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Broken by Water: Salish Sea Years, Poems by Gary Thompson
In Broken by Water: Salish Sea Years, the contemporary world is suffused with the past, a world where even the briefest moments are layered with meaning: widgeons spooked into flight echo the horror of orcas being captured in a quaint harbor; clouds storming north are like a massive spring migration and make human life seem insignificant; a raven's croak underscores the outrage of old-growth devastation; one vandalized grave portends the end of our world. These poems are alive in the moment precisely because they bring the dark, often forgotten, past into the light.
"In Broken by Water: Salish Sea Years, poet and seasoned sailor Gary Thompson gives us not only a love song to life afloat, but to life on an island and all the ways our lives in the Northwest are shaped by water. From poems based on the journals of early explorer James Swan to his attentive chronicling of ravens, owls and chickadees, he invites us to consider the consequences of the settlers' arrival on the First Nations and our fellow inhabitants. Thanks to Thompson's quiet, evocative imagery and clear-eyed vision, like the Greek poet Cavafy, in the end we arrive fully at the island with a deeper appreciation for all its inhabitants and for our own complex, layered Northwest history. Interspersed with recollections of life at sea, this collection will satisfy sailors and land dwellers alike, all who value a life well lived, deeply in tune with its surroundings."-Holly J. Hughes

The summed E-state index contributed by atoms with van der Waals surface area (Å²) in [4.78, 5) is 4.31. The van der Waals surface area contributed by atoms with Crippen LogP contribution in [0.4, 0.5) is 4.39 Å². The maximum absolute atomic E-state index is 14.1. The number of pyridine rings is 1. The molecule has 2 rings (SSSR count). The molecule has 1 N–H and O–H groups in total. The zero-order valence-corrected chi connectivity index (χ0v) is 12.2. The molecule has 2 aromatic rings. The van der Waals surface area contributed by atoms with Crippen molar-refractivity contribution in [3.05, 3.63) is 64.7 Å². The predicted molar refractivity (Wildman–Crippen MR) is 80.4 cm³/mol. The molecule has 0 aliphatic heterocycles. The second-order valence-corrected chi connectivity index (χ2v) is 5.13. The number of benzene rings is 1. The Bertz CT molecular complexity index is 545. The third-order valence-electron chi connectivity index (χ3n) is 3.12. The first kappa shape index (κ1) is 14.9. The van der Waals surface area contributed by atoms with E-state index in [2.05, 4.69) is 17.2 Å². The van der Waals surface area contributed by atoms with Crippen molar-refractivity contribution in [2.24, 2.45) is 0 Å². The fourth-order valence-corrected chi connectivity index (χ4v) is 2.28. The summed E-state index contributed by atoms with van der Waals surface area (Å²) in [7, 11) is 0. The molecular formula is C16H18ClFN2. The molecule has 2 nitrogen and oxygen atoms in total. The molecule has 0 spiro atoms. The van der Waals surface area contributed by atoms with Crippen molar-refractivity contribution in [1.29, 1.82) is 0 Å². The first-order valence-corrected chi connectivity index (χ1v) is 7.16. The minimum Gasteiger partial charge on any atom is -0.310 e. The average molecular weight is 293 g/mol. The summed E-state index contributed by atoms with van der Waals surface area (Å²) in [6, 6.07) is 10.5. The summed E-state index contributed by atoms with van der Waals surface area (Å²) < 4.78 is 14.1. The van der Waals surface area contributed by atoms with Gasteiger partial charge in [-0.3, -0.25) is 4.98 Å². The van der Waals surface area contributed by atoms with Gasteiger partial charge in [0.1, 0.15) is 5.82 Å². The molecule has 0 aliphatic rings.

"There is a poetry that comes from poets wise enough to reside in a place and let it enter into themselves over time, so that that their response is organic, earned. Gary Thompson, like the pioneer James Swan who appears in some of his poems, is one of those poets. Perhaps because he does not withhold anything of himself, the affinities of place, rather than the static things of place, reveal themselves to him-'not things,' as the poet Hayden Carruth has said, 'but relationships of things.' Those interested in the craft of poetry will find here the obsession of a shipwright with the utility of limited space combined with a cabinet maker's skill. In this finely made collection we find a chart by which we might locate ourselves." -Samuel Green